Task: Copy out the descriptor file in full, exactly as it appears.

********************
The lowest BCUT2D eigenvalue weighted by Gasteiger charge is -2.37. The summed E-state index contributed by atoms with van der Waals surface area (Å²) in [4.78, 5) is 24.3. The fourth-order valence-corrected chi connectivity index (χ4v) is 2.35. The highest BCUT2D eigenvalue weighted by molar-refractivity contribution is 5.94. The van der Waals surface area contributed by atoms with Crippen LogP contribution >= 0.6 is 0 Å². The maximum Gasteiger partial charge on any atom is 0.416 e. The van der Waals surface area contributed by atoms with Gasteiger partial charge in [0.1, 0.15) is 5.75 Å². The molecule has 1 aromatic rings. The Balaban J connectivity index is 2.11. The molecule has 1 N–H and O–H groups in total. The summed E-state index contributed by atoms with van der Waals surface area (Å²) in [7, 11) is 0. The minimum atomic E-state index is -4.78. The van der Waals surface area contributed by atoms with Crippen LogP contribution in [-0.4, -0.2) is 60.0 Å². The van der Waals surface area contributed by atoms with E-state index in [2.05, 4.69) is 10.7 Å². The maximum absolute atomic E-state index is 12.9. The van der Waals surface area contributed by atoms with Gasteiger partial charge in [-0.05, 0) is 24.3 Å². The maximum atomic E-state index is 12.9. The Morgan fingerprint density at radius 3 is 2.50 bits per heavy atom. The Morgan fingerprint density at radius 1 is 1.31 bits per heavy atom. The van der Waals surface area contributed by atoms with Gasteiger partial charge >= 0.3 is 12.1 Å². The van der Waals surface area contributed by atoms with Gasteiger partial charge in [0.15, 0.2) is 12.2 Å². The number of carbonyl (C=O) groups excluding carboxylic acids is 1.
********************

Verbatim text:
The lowest BCUT2D eigenvalue weighted by Gasteiger charge is -2.37. The summed E-state index contributed by atoms with van der Waals surface area (Å²) in [4.78, 5) is 24.3. The fourth-order valence-corrected chi connectivity index (χ4v) is 2.35. The highest BCUT2D eigenvalue weighted by molar-refractivity contribution is 5.94. The van der Waals surface area contributed by atoms with Crippen LogP contribution >= 0.6 is 0 Å². The maximum Gasteiger partial charge on any atom is 0.416 e. The van der Waals surface area contributed by atoms with Gasteiger partial charge in [0.1, 0.15) is 5.75 Å². The molecule has 1 aromatic rings. The Balaban J connectivity index is 2.11. The molecule has 1 N–H and O–H groups in total. The summed E-state index contributed by atoms with van der Waals surface area (Å²) in [7, 11) is 0. The minimum atomic E-state index is -4.78. The van der Waals surface area contributed by atoms with Crippen LogP contribution in [-0.4, -0.2) is 60.0 Å². The van der Waals surface area contributed by atoms with E-state index in [2.05, 4.69) is 10.7 Å². The maximum absolute atomic E-state index is 12.9. The van der Waals surface area contributed by atoms with Gasteiger partial charge in [-0.05, 0) is 24.3 Å². The maximum atomic E-state index is 12.9. The Morgan fingerprint density at radius 3 is 2.50 bits per heavy atom. The Morgan fingerprint density at radius 1 is 1.31 bits per heavy atom. The van der Waals surface area contributed by atoms with Gasteiger partial charge >= 0.3 is 12.1 Å². The van der Waals surface area contributed by atoms with Gasteiger partial charge in [0.15, 0.2) is 12.2 Å². The number of carbonyl (C=O) groups excluding carboxylic acids is 1.